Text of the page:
• … compartmentalization of varying types of feeds: I currently host three channels: one dedicated to adding thoughts to my articles (t.me/aleksablog); another dedicated to my music production with the moniker The Degree Zero (t.me/degreezeromusic); the last dedicated to a photoblog that I’ve taken that might be worth sharing for their aesthetic or intellectual value (t.me/aleksaphotos). Rather than forcing these three streams of content down the throats of a follower, they can choose which parts they may enjoy from my output (of course I’d love for them to follow all!)
  • … recess from a degrading open web, where conversation can be maintained without constant analytics tracking and data seeping to the outside: group and one-to-one conversations are private. They exist to formulate bigger ideas that should be effectively shared with others.
  • … file management system that allows me to easily re-download and export files/conversations/data back to my computer – one of the most important aspects of combating the ills of the closed web.

Where WordPress is my window to the open web, Telegram is my refuge in the closed web. It is built by ideologues who have spent the last four or so years developing it into a service conducive to community and free speech, unencumbered by anonymous faces and intrusive bots and ads.

The Good can be the Bad

By opting to default my output to WordPress and Telegram, I am sacrificing my “SEO”; the links I would receive through Twitter/Tumblr/Facebook/Medium. Instead, only word of mouth and discovery on WordPress will bring people to the blog and to the Telegram channels. My solution is to not put everything into one basket: I will prioritize WordPress and Telegram, and when I have time to post to the secondary ring of social media, I will.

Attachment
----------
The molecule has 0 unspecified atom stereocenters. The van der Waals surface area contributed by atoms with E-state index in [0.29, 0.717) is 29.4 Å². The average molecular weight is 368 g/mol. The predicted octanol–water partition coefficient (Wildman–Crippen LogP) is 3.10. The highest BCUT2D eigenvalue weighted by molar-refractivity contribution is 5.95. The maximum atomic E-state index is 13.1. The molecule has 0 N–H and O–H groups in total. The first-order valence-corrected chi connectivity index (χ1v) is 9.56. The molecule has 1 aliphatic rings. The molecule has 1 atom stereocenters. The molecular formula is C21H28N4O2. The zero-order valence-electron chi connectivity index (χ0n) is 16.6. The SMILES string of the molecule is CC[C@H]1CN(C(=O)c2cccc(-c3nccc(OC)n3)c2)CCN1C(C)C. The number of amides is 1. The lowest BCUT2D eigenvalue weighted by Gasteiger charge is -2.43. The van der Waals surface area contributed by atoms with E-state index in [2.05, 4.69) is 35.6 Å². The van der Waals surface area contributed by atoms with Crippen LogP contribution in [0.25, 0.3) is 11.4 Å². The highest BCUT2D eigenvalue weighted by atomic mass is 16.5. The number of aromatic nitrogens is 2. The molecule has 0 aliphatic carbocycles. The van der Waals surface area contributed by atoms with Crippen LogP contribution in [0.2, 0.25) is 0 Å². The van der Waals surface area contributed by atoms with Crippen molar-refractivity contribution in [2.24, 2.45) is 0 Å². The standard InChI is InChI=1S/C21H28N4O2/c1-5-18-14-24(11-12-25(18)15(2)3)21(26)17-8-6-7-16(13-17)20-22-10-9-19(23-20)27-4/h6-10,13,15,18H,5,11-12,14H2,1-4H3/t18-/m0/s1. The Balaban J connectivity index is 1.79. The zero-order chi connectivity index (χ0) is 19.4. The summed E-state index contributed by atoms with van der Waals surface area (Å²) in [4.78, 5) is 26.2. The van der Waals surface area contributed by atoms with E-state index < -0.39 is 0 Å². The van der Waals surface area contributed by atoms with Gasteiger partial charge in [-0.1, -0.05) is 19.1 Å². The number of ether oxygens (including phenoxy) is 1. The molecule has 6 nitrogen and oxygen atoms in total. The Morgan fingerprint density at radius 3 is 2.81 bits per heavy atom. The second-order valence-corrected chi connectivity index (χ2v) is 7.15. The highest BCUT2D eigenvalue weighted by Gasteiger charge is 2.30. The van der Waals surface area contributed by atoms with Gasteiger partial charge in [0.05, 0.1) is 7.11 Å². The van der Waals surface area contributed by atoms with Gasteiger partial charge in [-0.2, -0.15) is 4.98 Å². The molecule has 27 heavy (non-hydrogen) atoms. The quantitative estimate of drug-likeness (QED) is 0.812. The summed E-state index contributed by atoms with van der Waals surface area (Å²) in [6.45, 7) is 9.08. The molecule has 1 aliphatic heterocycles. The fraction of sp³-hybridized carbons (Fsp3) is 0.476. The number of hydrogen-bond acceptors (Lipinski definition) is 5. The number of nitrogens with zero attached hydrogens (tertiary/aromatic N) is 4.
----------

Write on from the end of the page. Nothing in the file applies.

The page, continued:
I will also be putting effort into Instagram as a video host. This is inspired by my enjoyment of Vine and its six second limitation: I wish to start creating low-budget, “low-effort” video adaptations of my work as an experiment in audiovisual as a way to extend the portability of written ideas. Instagram is limited to sixty seconds, and has a social graph that has strong reach through its hashtag system. Because of this, Instagram will be my primary means of attracting those interested in the videos to the blog and by extension Telegram.

So my words will be WordPress, images, thoughts and music on Telegram, and videos (maybe some photos mixed in) on Instagram. This will be the strategy I’ll be employing for the next year, so long as implodes or it becomes cumbersome. “Mobile-first” ideas will carry so much further throughout the world: Southeast Asia and most areas outside the West depend on mobile as the primary means of online communication. I want to be there as they enter the closing web. But I want to be there on terms that allow me to have agency, to have a semblance of the control I had when blog sites like WordPress and Blogger were in their hey-day.

Most of all I want to connect people with each other through discussion. I’ll see if Telegram will be the beautiful glue that holds us all together.